Objectives Uptake of healthcare among migrants is a complex and controversial topic; there are multiple recognised barriers to accessing primary care. Delays in presentation to healthcare services may result in a greater burden on costly emergency care, as well as increased public health risks. This study aimed to explore some of the factors influencing registration of new entrants with general practitioners (GPs).
Design Retrospective cohort study.
Setting Port health screening at Heathrow and Gatwick airports, primary care.
Participants 252 559 new entrants to the UK, whose entry was documented by the port health tuberculosis screening processes at Heathrow and Gatwick. 191 had insufficient information for record linkage.
Primary outcome measure Registration with a GP practice within the UK, as measured through record linkage with the Personal Demographics Service (PDS) database.
Results Only 32.5% of 252 368 individuals were linked to the PDS, suggesting low levels of registration in the study population. Women were more likely to register than men, with a RR ratio of 1.44 (95% CI 1.41 to 1.46). Compared with those from Europe, individuals of nationalities from the Americas (0.43 (0.39 to 0.47)) and Africa (0.74 (0.69 to 0.79)) were less likely to register. Similarly, students (0.83 (0.81 to 0.85)), long-stay visitors (0.82 (0.77 to 0.87)) and asylum seekers (0.46 (0.42 to 0.51)) were less likely to register with a GP than other migrant groups.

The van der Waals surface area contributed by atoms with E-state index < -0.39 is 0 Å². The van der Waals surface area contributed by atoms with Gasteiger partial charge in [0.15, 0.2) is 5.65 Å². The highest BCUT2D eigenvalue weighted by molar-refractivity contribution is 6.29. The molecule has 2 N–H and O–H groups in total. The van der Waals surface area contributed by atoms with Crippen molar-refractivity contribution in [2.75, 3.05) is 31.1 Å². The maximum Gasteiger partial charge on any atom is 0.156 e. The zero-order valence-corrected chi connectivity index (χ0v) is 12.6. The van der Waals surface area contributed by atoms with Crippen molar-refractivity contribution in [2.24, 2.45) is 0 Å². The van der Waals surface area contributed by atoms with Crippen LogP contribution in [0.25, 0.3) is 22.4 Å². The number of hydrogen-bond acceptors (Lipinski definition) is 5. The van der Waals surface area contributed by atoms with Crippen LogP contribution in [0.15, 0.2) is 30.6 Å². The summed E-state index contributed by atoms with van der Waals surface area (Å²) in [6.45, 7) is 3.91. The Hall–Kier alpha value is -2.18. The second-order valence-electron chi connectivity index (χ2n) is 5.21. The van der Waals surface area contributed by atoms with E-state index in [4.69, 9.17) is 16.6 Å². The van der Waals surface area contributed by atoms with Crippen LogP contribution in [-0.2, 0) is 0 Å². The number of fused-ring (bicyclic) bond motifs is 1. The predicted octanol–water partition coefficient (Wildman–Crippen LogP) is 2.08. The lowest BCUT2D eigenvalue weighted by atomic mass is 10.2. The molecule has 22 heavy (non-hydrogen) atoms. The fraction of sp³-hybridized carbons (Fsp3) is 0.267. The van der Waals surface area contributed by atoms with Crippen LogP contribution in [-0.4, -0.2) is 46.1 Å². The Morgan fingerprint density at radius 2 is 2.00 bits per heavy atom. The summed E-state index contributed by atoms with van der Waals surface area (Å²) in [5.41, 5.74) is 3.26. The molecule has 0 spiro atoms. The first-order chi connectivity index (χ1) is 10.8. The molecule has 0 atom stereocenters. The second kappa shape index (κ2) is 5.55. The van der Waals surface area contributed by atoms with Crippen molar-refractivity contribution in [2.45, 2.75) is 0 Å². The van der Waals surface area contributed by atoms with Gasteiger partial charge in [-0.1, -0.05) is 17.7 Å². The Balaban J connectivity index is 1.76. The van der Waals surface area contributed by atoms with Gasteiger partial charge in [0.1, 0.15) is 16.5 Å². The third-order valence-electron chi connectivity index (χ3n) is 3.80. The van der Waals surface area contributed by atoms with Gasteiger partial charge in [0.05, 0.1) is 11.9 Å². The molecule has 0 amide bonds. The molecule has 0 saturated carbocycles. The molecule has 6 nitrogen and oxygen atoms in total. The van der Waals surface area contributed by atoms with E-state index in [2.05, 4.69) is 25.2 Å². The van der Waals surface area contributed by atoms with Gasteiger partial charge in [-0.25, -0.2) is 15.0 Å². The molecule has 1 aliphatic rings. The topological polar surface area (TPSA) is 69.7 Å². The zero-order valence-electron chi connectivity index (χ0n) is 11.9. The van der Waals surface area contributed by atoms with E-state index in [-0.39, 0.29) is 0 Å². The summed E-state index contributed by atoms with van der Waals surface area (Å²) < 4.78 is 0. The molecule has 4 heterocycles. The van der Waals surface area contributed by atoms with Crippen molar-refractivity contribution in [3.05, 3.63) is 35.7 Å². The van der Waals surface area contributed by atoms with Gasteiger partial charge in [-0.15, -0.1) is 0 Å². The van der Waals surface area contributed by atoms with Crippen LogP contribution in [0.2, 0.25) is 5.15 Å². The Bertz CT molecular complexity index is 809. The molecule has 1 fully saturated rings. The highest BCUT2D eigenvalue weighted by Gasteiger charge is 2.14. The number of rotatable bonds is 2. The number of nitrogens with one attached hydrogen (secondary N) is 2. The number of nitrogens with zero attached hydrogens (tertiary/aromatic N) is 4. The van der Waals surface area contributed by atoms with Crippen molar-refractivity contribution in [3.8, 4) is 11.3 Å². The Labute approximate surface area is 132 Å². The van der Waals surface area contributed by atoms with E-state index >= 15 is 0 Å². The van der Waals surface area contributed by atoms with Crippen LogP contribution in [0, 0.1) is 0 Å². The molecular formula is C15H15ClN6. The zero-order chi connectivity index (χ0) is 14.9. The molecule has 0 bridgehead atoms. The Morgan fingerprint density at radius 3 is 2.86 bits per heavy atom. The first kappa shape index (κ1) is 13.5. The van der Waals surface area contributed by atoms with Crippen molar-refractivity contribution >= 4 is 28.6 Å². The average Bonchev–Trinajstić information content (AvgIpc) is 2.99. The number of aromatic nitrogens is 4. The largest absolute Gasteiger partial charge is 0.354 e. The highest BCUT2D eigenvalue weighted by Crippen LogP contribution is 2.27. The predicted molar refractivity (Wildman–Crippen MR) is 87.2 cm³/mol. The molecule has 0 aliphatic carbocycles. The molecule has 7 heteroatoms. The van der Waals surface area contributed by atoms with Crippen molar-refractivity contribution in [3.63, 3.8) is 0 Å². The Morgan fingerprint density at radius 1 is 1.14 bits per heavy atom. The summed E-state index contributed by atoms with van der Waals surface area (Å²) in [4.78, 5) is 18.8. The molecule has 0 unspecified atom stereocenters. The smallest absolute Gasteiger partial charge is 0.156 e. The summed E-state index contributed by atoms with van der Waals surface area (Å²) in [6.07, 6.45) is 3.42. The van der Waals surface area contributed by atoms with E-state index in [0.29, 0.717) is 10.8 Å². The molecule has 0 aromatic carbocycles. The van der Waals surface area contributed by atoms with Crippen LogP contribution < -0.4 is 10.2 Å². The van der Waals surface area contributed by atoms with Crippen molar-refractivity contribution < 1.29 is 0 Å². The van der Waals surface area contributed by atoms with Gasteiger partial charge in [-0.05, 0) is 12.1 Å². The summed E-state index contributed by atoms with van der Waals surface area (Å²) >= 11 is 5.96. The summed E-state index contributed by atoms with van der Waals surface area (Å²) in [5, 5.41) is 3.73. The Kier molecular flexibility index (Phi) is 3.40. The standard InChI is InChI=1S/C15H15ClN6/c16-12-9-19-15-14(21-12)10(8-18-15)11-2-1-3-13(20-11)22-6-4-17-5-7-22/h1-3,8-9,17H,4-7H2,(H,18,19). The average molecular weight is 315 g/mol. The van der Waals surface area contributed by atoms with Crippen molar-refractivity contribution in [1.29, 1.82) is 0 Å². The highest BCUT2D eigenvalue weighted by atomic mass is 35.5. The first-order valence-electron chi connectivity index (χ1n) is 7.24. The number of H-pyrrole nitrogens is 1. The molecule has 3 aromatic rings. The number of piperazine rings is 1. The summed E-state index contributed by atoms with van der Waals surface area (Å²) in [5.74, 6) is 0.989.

Conclusions Levels of registration with GPs within this selected group of new entrants, as measured through record linkage, are low. Migrant groups with the lowest proportion registered are likely to be those with the highest health needs. The UK would benefit from a targeted approach to identify the migrants least likely to register for healthcare and to promote access among both users and service providers.
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Previous studies have suggested that access to health services for refugees and asylum seekers is difficult.
There are limited data on access to primary care among other migrant groups.
This study aimed to explore some of the factors influencing registration of new entrants with GPs.
Our study indicates that less than a third (32.5%) of new entrants who are eligible for tuberculosis screening at ports register with a GP.
Registration rates need to be improved by targeting resources to particular subgroups (eg, students and asylum seekers) and increasing awareness of eligibility for primary care among both migrants and GPs.
Strengths and limitations of this study
Previous studies have largely focused on asylum seekers and refugees, whereas we examined a range of migrant groups.
Primary care registration uptake may have been underestimated for those who migrated to Scotland or Northern Ireland, although these individuals represented only a small proportion (2.7%) of our data set.
Port health services only screen entrants from countries with a high incidence of tuberculosis; thus, our results are not generalisable beyond these countries. However, these populations are likely to represent those with the greatest health needs.